Thursday, April 25 2002
Jason X merely proceeds from one bloody splatter shot to the next.
'The Cat's Meow' insists, you can't go back to the good old days, because they were never so good as you think they were.
Thursday, April 18 2002
A surpassingly rich and urgent movie about the way we live now.
It's not as though 'The Survivors' takes its survivalists seriously.
Nine Queens' class analysis is acute, and narrowly focused on defining the characters.
'Murder by Numbers' isn't about solving the case; it's about solving Cassie (Sandra Bullock).
The Last Waltz still spirits a tingle up the spine.
Thursday, April 11 2002
The Sweetest Thing targets moviegoers who seek out the familiar and formulaic.
It's not every day that you see an older adult with mental disabilities as the star in an internationally distributed film.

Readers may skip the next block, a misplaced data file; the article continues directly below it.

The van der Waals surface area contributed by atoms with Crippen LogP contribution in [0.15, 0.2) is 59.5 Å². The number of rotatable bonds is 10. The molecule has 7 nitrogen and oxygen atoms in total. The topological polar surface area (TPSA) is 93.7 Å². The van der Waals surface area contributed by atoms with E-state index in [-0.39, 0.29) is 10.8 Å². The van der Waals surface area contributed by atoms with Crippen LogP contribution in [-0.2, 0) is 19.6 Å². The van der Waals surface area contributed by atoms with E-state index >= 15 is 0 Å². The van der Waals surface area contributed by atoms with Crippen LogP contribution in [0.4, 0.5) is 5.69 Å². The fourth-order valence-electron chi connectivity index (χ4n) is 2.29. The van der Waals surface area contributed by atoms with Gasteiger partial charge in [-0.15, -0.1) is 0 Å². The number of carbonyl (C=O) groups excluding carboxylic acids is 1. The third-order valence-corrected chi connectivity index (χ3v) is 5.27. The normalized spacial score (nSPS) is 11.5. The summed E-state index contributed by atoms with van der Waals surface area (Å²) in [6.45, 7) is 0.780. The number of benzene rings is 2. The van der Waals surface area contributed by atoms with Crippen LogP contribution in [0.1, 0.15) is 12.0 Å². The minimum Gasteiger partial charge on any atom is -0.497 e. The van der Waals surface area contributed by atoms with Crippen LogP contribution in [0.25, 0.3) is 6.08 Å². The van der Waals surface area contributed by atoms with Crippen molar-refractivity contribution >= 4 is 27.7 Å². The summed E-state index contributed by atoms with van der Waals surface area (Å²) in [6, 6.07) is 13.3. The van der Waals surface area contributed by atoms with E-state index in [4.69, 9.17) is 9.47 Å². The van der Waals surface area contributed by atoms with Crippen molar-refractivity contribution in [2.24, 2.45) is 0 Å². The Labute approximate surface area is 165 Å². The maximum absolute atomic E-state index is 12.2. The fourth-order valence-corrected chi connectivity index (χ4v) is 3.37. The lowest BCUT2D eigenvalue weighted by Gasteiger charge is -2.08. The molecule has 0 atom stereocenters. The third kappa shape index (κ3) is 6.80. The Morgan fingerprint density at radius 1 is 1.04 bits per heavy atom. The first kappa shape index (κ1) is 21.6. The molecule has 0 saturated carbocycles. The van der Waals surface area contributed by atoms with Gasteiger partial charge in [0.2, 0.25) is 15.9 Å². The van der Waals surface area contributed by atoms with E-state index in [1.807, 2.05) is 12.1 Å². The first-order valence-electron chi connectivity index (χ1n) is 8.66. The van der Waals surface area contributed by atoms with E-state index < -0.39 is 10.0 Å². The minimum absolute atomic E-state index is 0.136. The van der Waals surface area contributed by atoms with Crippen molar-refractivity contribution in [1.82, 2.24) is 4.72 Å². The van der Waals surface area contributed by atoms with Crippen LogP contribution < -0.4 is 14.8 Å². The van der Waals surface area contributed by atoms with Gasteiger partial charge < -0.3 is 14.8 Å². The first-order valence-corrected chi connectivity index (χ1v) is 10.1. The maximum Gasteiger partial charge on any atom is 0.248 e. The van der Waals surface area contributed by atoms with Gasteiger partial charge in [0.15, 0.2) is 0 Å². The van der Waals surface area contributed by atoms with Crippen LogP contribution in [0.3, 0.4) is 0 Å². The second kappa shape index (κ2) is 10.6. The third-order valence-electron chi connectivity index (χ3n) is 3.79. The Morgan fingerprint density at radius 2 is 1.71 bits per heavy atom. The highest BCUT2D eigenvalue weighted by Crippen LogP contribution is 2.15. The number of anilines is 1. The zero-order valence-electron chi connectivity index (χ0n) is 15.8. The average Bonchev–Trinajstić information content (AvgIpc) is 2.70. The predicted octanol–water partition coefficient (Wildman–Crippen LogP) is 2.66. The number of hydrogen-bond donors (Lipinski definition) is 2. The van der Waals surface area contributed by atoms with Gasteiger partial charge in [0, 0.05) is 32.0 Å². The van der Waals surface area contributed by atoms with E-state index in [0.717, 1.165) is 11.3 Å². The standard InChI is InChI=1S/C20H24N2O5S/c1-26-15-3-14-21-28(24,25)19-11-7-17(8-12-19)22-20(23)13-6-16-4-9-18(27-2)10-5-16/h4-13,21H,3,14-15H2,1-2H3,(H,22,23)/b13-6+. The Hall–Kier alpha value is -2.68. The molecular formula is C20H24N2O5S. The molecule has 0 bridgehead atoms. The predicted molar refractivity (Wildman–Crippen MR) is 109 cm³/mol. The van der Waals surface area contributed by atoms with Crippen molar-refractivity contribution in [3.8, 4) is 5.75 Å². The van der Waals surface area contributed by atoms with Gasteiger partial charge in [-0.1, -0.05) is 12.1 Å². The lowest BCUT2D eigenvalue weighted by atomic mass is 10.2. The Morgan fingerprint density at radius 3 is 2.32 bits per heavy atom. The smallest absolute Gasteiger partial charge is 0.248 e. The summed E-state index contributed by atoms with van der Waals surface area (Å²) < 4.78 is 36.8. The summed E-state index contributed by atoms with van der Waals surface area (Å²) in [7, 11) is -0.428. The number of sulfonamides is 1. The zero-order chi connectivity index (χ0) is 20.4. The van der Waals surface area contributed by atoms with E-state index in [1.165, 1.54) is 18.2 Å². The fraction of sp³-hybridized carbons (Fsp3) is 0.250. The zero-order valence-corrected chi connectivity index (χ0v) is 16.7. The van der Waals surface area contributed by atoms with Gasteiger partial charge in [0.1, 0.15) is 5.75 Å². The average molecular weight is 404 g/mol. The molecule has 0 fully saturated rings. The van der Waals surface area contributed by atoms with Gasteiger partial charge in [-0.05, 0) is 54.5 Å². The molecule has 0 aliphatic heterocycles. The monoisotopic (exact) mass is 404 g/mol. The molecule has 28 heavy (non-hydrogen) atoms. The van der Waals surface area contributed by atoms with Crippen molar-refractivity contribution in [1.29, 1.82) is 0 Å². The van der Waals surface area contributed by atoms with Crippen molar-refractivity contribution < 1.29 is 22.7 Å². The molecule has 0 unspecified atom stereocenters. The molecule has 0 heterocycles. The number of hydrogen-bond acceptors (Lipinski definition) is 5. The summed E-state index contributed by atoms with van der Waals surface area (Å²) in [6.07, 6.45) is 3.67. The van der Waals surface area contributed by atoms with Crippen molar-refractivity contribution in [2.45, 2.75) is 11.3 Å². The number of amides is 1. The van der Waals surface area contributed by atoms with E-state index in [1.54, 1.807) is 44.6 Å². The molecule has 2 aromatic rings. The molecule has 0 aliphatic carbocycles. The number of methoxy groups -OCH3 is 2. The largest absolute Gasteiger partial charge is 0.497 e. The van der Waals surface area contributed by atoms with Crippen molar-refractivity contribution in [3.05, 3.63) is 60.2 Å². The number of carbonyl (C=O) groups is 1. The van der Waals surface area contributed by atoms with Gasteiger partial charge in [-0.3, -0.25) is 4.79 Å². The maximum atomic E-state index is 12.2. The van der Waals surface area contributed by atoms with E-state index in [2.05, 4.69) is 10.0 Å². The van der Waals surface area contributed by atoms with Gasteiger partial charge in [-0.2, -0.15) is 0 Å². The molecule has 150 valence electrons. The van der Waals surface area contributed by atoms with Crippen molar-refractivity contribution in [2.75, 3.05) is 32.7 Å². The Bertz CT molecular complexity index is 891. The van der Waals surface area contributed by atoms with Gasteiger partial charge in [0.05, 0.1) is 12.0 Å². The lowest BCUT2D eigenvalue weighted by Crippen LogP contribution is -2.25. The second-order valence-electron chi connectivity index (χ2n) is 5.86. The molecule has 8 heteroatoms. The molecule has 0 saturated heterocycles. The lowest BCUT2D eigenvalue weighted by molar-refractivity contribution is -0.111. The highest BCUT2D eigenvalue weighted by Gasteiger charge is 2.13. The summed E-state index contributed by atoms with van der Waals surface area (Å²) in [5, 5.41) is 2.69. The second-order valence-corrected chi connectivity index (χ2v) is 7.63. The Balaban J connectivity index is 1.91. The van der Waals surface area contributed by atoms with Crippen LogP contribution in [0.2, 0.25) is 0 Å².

When the children speak for themselves, 'Promises' is very powerful.
National Lampoon's Van Wilder [is] the latest version of Maxim, the Movie.
What makes the Maysles' work special lies in how they manage, by focusing so intently on their subjects, to elicit a body of information that the audience is compelled to examine for its possible meaning.
Moody, perverse, and full to busting with metaphorical cautions.
Thursday, April 4 2002
Haneke's films challenge not only media violence, but also unsuccessful satires of media violence, like Oliver Stone's indulgent, bloodily hedonistic 'Natural Born Killers'.
Arid and hermetic, it's the first misstep in Hartley's intriguing and varied career.
'High Crimes' is a movie starring Ashley Judd whom someone has determined is the ideal Flinty Woman in Danger.
The rerelease of 'E.T.' raises questions that underscore the difference between the Reagan-Bush years and the years of Bush Jr. and Dick Cheney.
'Crush' is surely 'quaint,' but . . . it's also sad in ways it probably doesn't mean to be.